Supercharge your PowerPoint productivity with
Supercharge your PPT Productivity with PPTools - Click here to learn more.

Proud member of


Image Export converts PowerPoint slides to high-quality images.

PPT2HTML exports HTML even from PowerPoint 2010 and 2013, gives you full control of PowerPoint HTML output, helps meet Section 508 accessibility requirements

Merge Excel data into PowerPoint presentations to create certificates, awards presentations, personalized presentations and more

Resize your presentations quickly and without distortion

Language Selector switches the text in your presentation from one language to another

FixLinks prevents broken links when you distribute PowerPoint presentations

Shape Styles brings styles to PowerPoint. Apply complex formatting with a single click.

What about PowerPoint's AutoSave?

If you've visited PowerPoint's Options dialog, you may have seen a Save option that says something like "Save AutoRecover information every XX minutes" where XX is a box where you can choose a number.

Beneath it are a couple other related options.

Note that it says AutoRECOVER, not AutoSave. It's easy to assume that this is an AutoSave feature, one that will cause PowerPoint to save your work every so often, but that's not what it does.

Instead, it saves crash recovery information periodically. IF PowerPoint crashes and IF it's smart enough to realize "OH! I'm crashing!", it can restart itself and recover your presentation up to the point of the last AutoRecover save. That's a good thing, no question.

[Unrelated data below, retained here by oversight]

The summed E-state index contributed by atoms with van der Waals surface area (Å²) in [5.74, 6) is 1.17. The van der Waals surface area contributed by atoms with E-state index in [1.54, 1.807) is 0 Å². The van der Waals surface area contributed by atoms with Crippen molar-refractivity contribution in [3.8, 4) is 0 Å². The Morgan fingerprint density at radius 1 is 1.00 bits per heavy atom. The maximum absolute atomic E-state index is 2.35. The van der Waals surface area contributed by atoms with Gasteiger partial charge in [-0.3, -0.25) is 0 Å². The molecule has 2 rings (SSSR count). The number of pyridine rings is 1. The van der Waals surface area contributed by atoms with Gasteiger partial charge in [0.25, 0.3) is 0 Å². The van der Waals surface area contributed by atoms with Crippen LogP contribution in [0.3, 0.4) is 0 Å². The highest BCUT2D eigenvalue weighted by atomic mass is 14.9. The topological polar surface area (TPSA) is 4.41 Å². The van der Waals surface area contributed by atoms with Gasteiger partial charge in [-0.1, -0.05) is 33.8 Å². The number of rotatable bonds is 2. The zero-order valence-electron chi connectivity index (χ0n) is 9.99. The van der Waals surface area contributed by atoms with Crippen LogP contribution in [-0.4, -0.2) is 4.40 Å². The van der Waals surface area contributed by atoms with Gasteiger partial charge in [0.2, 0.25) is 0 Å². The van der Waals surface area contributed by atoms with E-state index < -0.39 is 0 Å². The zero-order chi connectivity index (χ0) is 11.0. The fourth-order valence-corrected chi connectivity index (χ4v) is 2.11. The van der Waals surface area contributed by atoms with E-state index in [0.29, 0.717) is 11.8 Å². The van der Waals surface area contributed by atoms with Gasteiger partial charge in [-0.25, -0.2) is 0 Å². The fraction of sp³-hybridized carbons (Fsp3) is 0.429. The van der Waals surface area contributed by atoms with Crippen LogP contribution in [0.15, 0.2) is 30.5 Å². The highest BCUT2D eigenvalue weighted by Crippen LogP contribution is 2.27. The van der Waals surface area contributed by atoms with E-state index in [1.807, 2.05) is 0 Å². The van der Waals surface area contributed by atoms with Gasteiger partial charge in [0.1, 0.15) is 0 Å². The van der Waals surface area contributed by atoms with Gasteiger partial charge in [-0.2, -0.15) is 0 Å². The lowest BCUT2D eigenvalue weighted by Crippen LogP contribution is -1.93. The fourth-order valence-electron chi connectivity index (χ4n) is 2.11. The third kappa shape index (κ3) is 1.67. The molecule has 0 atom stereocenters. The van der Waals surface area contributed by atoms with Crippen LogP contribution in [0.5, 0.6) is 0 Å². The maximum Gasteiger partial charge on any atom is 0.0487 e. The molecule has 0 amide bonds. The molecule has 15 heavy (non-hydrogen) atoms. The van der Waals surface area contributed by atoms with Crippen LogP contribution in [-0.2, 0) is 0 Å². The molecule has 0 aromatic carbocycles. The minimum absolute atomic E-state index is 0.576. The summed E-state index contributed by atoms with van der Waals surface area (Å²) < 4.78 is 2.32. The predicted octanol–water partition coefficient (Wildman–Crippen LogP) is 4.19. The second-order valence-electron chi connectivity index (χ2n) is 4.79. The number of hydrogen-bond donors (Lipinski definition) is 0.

But AutoRecover saves to a format all its own, not to a PowerPoint file that you can simply open. If you do something unfortunate by mistake or if a crash is severe enough that PowerPoint can't catch itself, the AutoRecover and its data won't help you.

For example, suppose you've worked on a presentation for three days nonstop. You tell PowerPoint to Quit and mistakenly click NO when it asks if you want to save. Sorry, you've just lost three days of your life. All that work is gone. AutoRecover (not AutoSave, remember) won't get it back.

How can you protect yourself?

One simple strategy: Give your files names that include the date.

Whenever you're about to make any substantial changes, do a File | Save As and give the file a new name: MyFile_2014-07-30.PPTX or even MyFile_2014-07-30-001.PPTX if you're making lots of changes in July 30th.

If you'd like something a bit more automatic, try PowerPoint MVP Shyam Pillai's free Sequential Save add-in. Configure it and then just click the Sequential Save button to have it automatically save your presentation under a new sequential name.

Either way, you'll always be able to work backwards to a previous file that was working correctly, no matter what's gone wrong in the current version.

Did this solve your problem? If so, please consider supporting the PPT FAQ with a small PayPal donation.
Page copy protected against web site content infringement by Copyscape Contents © 1995 - 2022 Stephen Rindsberg, Rindsberg Photography, Inc. and members of the MS PowerPoint MVP team. You may link to this page but any form of unauthorized reproduction of this page's contents is expressly forbidden.

Supercharge your PPT Productivity with PPTools

content authoring & site maintenance by
Friday, the automatic faq maker (logo)
Friday - The Automatic FAQ Maker

What about PowerPoint's AutoSave?
Last update 04 January, 2017
Created: 30 July, 2014